Despite the fact that there’s no shortage of reasons to be distrustful of the electoral process in America as of late, a number of states have recently reported surprising increases in voter registration. According to a recent report from Vote.org, Kansas and Missouri are just the latest states to note “astronomical” rates following the reversal of Roe v. Wade.
“For Kansas and Missouri registrations, comparing Friday, June 17 to Friday, June 24, we saw a 1,038% increase in Kansas and a 627% increase in Missouri,” Nick Morrow, director of communications for Vote.org, told a local Fox affiliate this week.
From June 24 to July 11, Kansas City, Kansas’s Wyandotte County received 600-900 new registered voters—a significant increase for the county according to Election Commissioner, Michael Abbott. “The turnout in the 2018 primary was 25%,” Abbott told FOX4. “We’re looking at probably 40 to 45% turnout is what we’re estimating.”
Abbott theorized the increases in registration were due to something called the Value Them Both amendment, a ballot measure in the upcoming Aug. 2 primary election that, depending on votes, could either keep abortion as a constitutional right or empower state legislators to further restrict abortion which currently remains legal up to 22 weeks. “Especially with Roe v. Wade on the 24th, we got a lot more applications,” he said. “The following day, it was hundreds, and it’s been like that steady since.”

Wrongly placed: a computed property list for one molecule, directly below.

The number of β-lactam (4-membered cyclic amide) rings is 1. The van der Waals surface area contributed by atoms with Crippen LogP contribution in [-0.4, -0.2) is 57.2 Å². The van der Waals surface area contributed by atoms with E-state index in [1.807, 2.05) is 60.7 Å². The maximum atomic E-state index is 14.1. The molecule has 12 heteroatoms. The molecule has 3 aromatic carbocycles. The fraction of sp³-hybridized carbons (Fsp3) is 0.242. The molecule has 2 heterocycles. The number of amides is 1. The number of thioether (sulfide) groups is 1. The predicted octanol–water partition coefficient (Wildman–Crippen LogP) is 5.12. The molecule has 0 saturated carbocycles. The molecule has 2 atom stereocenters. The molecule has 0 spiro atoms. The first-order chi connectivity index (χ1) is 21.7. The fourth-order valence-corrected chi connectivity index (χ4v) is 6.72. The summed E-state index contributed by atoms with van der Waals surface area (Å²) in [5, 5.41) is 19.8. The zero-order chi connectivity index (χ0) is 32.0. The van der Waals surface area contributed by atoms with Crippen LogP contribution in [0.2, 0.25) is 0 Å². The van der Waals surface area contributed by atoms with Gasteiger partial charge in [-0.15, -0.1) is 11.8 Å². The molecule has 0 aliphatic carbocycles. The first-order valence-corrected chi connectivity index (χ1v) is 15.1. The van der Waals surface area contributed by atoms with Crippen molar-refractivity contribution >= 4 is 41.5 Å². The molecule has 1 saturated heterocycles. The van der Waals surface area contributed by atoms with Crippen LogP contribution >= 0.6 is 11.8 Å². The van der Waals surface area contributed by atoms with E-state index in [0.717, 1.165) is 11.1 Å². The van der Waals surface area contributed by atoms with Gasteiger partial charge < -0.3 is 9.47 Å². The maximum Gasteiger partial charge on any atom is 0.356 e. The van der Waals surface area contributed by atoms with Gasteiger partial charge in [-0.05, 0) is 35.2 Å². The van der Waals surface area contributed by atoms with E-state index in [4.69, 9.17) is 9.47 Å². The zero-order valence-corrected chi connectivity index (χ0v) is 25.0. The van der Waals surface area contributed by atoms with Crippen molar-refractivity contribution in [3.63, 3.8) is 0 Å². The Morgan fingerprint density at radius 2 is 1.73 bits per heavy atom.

The spike in the Kansas City, Missouri, region arrives in light of the state’s criminalization of abortion and just weeks after a local preeminent health system first said it would deny emergency contraceptives to pregnant survivors of rape and incest—a move they backpedaled on less than a day later, following backlash. Abortion—with the exception of a medical emergency—has already been outlawed in Missouri.
Nevada, Washington, D.C., Kentucky, and Iowa have also recently reported surges in voter registration, with the latter noting a specific increase in the state’s Republican party. Between June and July alone, new data showed Iowa’s Republican Party grew by almost 25,000 voters, while Kentucky noted an increase in new voters registering as Democrats in May.
In recent weeks, Democrats have begun vocalizing more concerns that Gen Z voters won’t participate in the midterms given very justifiable frustration following the overturning of Roe, among other political disappointments. This notion, coupled with a recent poll indicating many within the party are jonesing to be rid of President Joe Biden, means it’s probably safe to surmise that while increases are promising, more voter registrations are hardly a one-size-fits-all solution—especially when Republicans are reporting them too.